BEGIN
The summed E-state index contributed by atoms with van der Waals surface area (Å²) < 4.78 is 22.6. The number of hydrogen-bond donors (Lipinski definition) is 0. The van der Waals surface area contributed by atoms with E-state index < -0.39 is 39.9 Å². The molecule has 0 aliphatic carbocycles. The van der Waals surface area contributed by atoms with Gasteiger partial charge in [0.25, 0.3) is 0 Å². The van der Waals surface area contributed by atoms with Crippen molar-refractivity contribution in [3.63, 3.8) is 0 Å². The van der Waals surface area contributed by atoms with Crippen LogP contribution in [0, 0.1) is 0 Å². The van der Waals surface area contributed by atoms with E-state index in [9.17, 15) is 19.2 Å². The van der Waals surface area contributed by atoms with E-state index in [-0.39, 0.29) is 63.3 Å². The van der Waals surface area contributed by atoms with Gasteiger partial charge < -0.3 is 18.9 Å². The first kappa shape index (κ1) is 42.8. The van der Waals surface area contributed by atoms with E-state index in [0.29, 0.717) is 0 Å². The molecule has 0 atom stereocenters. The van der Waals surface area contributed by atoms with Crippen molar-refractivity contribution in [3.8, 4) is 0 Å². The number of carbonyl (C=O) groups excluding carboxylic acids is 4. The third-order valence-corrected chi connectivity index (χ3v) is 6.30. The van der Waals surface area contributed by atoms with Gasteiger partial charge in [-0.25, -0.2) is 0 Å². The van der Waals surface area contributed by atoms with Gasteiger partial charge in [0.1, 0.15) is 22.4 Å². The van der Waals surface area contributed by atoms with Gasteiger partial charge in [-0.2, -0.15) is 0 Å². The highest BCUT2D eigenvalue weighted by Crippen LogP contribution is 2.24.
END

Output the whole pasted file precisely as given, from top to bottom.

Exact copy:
The summed E-state index contributed by atoms with van der Waals surface area (Å²) < 4.78 is 22.6. The number of hydrogen-bond donors (Lipinski definition) is 0. The van der Waals surface area contributed by atoms with E-state index < -0.39 is 39.9 Å². The molecule has 0 aliphatic carbocycles. The van der Waals surface area contributed by atoms with Gasteiger partial charge in [0.25, 0.3) is 0 Å². The van der Waals surface area contributed by atoms with Crippen molar-refractivity contribution in [3.63, 3.8) is 0 Å². The van der Waals surface area contributed by atoms with Crippen LogP contribution in [0, 0.1) is 0 Å². The van der Waals surface area contributed by atoms with E-state index in [9.17, 15) is 19.2 Å². The van der Waals surface area contributed by atoms with E-state index in [-0.39, 0.29) is 63.3 Å². The van der Waals surface area contributed by atoms with Gasteiger partial charge < -0.3 is 18.9 Å². The first kappa shape index (κ1) is 42.8. The van der Waals surface area contributed by atoms with E-state index in [0.29, 0.717) is 0 Å². The molecule has 0 atom stereocenters. The van der Waals surface area contributed by atoms with Crippen molar-refractivity contribution in [3.8, 4) is 0 Å². The number of carbonyl (C=O) groups excluding carboxylic acids is 4. The third-order valence-corrected chi connectivity index (χ3v) is 6.30. The van der Waals surface area contributed by atoms with Gasteiger partial charge in [-0.25, -0.2) is 0 Å². The van der Waals surface area contributed by atoms with Gasteiger partial charge in [0.1, 0.15) is 22.4 Å². The van der Waals surface area contributed by atoms with Gasteiger partial charge in [-0.2, -0.15) is 0 Å². The highest BCUT2D eigenvalue weighted by Crippen LogP contribution is 2.24.